Six measures were used in the survey: self-reported rates of being uninsured, no personal physician, difficult access to medications, inability to afford needed care, overall health status, and health-related activity limitations. Five of these measures improved after people were able to purchase insurance on ACA exchanges; only days limited by poor health didn’t improve.
The study concluded:
“As states continue to debate whether to expand Medicaid under the ACA, these results add to the growing body of research indicating that such expansions are associated with significant benefits for low-income populations.”
An ACA provision mandating that insurers must pay 80 percent of the premiums on health care saved individuals or their employers $5 billion in rebates or premium adjustments for 2011 and 2012. Unlike dire predictions, few—if any—insurers went out of business.
Despite the overwhelmingly positive news about the ACA, the GOP continues to waste its time trying to repeal the law—the last time at the end of July. Majority Leader Mitch McConnell says that he is prepared to hold another vote “to bring an end to the nightmare of Obamacare.” This is a dream that patients, investors, and healthcare companies want to preserve.
In mid-June, the nonpartisan Congressional Budget Office reported that a ACA repeal would “probably increase budget deficits with or without considering the effects of macroeconomic feedback.” The deficit could increase up to $353 billion over a decade. The repeal would also add 19 million people to those uninsured by 2016 and grow by several million in the following years.
Media and candidates are constantly criticizing Donald Trump for not having specifics in carrying out his ideas, but Republicans have the same problem with healthcare reform. After five years of claiming that they will have a plan, it still doesn’t exist. At this time, their only plan is to add billions to the deficit while denying health care to millions of people.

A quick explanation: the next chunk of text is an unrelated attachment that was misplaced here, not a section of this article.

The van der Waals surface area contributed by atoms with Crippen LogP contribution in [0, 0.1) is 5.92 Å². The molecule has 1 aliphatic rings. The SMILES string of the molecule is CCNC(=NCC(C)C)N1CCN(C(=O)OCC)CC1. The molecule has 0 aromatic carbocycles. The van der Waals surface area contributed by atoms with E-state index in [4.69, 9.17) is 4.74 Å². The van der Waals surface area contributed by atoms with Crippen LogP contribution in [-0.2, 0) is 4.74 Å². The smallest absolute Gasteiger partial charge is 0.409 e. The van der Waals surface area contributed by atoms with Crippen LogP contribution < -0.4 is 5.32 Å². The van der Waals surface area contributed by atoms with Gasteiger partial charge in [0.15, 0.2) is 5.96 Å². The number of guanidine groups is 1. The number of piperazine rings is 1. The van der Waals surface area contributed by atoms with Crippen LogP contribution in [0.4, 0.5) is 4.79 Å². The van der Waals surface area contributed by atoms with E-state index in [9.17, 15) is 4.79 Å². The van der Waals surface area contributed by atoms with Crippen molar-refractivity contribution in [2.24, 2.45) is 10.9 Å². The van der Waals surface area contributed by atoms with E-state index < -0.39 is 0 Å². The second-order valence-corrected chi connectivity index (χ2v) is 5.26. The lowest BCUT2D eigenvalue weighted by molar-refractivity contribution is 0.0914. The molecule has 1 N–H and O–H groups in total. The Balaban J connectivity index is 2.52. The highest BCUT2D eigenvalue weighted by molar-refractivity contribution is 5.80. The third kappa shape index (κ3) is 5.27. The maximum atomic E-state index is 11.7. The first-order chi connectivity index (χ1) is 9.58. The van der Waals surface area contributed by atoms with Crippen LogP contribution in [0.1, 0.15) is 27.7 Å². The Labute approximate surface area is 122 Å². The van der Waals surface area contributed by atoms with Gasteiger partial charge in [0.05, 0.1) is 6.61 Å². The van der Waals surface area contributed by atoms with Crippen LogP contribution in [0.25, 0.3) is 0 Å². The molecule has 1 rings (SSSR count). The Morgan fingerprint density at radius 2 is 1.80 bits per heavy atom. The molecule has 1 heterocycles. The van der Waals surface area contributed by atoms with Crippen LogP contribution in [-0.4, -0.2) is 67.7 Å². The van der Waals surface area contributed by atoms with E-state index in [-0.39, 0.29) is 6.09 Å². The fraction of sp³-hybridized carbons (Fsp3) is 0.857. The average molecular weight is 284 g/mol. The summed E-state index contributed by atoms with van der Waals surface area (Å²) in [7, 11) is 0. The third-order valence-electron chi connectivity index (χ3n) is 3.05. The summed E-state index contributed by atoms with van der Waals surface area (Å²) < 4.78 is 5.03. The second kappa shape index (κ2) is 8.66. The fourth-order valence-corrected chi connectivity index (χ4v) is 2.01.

Each state is allowed to set the income level at which people can no longer get Medicaid. In Texas, for example, a family of four must make less than 20 percent of the poverty level to qualify. That’s $4,531 in total annual income. If the family makes $4,532, then they can’t get Medicaid. In Alabama, the cutoff is $4,293. In a Catch-22 a family of four that makes over one-fourth the poverty level in Texas can’t get subsidies for health insurance until it hits 100 percent of the poverty level–$18,128 a year. In addition, childless adults cannot get any Medicaid in all the 19 states without expansion except for Wisconsin.
Two years after ACA became the law of the land, only one state has a rate of uninsured citizens over 20 percent—Texas with 21 percent of its residents lacking health insurance. Before ACA, 14 states were 20 percent or above. California halved its uninsured rate, and both Arkansas and Kentucky dropped their rates from 20 percent to 9 percent in these two years. The national average went from 20 percent uninsured to 13.2 percent with the highest rates for states with Republican governors. New England has insured 95 percent of its population; Rhode Island has only 2.7 percent uninsured.
As of now, 31 states have accepted the Medicaid expansion and its accompanying federal funding, an increase from 26 states a year ago. Time is gradually changing perspectives as more people demand health care and people continue to die without health insurance. In the same year, approval of the ACA has gone up 10 points while disapproval has gone down 12 points. The 47-percent approval is almost triple the 17-percent approval rate of Congress.
During the first GOP presidential candidate debate, Ohio Gov. John Kasich said that the state’s Medicaid expansion cut down the prison population. He said, “Eighty percent of the people in our prisons have addictions or problems,” Kasich added. “We now treat them in the prisons, release them in the community and the recidivism rate is 10 percent….” The average rate in the United State is 52 percent. Ohio is one of 31 states saving money and keeping people alive with Medicaid expansion.